FLURRY OF ACTIVITY

The biggest deal so far this year was the merger of Swift Transportation Co, the sixth-largest U.S. trucking company, and Knight Transportation Inc (KNX.N), the 23rd-largest, creating the biggest truckload operator in North America with a combined market value of more than $5 billion. [L3N1HI3S9]

“The big are getting bigger and then, with Knight-Swift, that’s the big-big getting huge,” said Jeff Sass, senior vice president at truckmaker Navistar International Corp (NAV.N).

For a FACTBOX on major deals this year see:

Industry executives say the electronic log rules give big trucking companies who already use electronic logs a stronger hand in the market.

Companies like Schneider and Covenant Transportation Group Inc (CVTI.O), which provides long-haul services, have used electronic logs for years and backed the rule. But the mandate could sap productivity by 3 percent to 15 percent, according to industry estimates.

Trucking firms have also had to raise driver pay as they struggle to attract and retain drivers amid a general driver shortage and tight U.S. labor markets, which has also pressured margins.

In addition, many owners of family-owned truck firms that launched following industry deregulation, which reduced government controls on trucking rates and routes from 1980, have hit or are approaching retirement age with children pursuing different careers.

For many, their options are sell out, or shut down.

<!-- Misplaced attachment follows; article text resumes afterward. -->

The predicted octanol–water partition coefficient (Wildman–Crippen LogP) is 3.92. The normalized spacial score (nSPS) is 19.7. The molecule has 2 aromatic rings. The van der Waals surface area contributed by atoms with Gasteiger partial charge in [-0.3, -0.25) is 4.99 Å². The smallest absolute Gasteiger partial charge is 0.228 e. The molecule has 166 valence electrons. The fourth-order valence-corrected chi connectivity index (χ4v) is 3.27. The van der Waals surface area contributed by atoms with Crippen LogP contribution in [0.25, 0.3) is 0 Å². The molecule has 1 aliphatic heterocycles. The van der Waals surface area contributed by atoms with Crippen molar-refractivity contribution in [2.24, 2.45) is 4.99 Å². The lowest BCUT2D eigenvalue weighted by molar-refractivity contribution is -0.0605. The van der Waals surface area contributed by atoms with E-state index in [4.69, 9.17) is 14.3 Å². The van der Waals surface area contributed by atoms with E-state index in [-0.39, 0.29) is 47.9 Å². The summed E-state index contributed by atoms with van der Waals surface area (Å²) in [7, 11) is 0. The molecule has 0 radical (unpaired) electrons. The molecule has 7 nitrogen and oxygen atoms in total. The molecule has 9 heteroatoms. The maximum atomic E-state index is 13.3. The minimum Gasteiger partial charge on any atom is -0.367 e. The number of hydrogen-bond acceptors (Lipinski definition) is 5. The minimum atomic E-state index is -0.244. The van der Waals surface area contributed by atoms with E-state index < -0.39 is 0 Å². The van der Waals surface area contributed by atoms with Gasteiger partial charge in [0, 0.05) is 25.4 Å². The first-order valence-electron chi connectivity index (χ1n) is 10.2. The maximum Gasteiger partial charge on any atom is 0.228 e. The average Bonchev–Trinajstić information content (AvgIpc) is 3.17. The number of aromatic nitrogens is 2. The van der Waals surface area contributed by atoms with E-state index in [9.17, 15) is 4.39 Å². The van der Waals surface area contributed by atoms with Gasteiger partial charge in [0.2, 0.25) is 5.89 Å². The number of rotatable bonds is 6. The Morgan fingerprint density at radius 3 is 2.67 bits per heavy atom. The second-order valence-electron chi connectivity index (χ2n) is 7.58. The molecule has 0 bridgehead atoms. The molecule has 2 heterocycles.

“It’s (the pace of acquisitions) been as busy as we’ve seen it since we started the business 13 years ago,” said Jim Parham, managing partner Florida-based M&A advisory firm Transport Capital Partners.

“We expect this pace to continue, if not accelerate, in the coming months,” Parham said.

Parham hopes to close four deals between firms with revenue of between $10 million to $250 million in the coming weeks but declined to provide specifics.

In February, Parham helped less-than-truckload carrier Central Freight Lines buy Wilson Trucking Corp out of Waco, Texas, another LTL carrier, to expand into the U.S. Southeast. LTL carriers consolidate smaller freight loads onto a single truck.

QUALITY AN ISSUE

Some privately held carriers are focused on building out their own fleet rather than buying other firms.

Brad Pinchuk, CEO of Dubuque, Iowa-based Hirschbach Motor Lines, said finding companies to buy that match his modern fleet and low annual driver turnover is tough. He has pursued aggressive expansion, nearly tripling his fleet since 2013 to around 1,100 trucks.

Pinchuk says the outlook for family-owned truck firms is bleak because major customers want a handful of big suppliers.

“Our big customers are getting bigger and they are doing business with fewer transportation providers,” Pinchuk said. “That makes it pretty darn tough for a small guy to do business directly with a large shipper.”

Certain niche, higher-margin truckers may be targeted by private equity firms, said Capstone’s McMahon.

For example, Magnate Worldwide, a joint venture between private equity firms CIVC Partners LP and Magnate Capital Partners, acquired New York-based fine art shipper Masterpiece International in April for an undisclosed sum.

Reporting by Eric M. Johnson in Seattle and Nick Carey in Detroit; Editing by Meredith Mazzilli

Our Standards:The Thomson Reuters Trust Principles.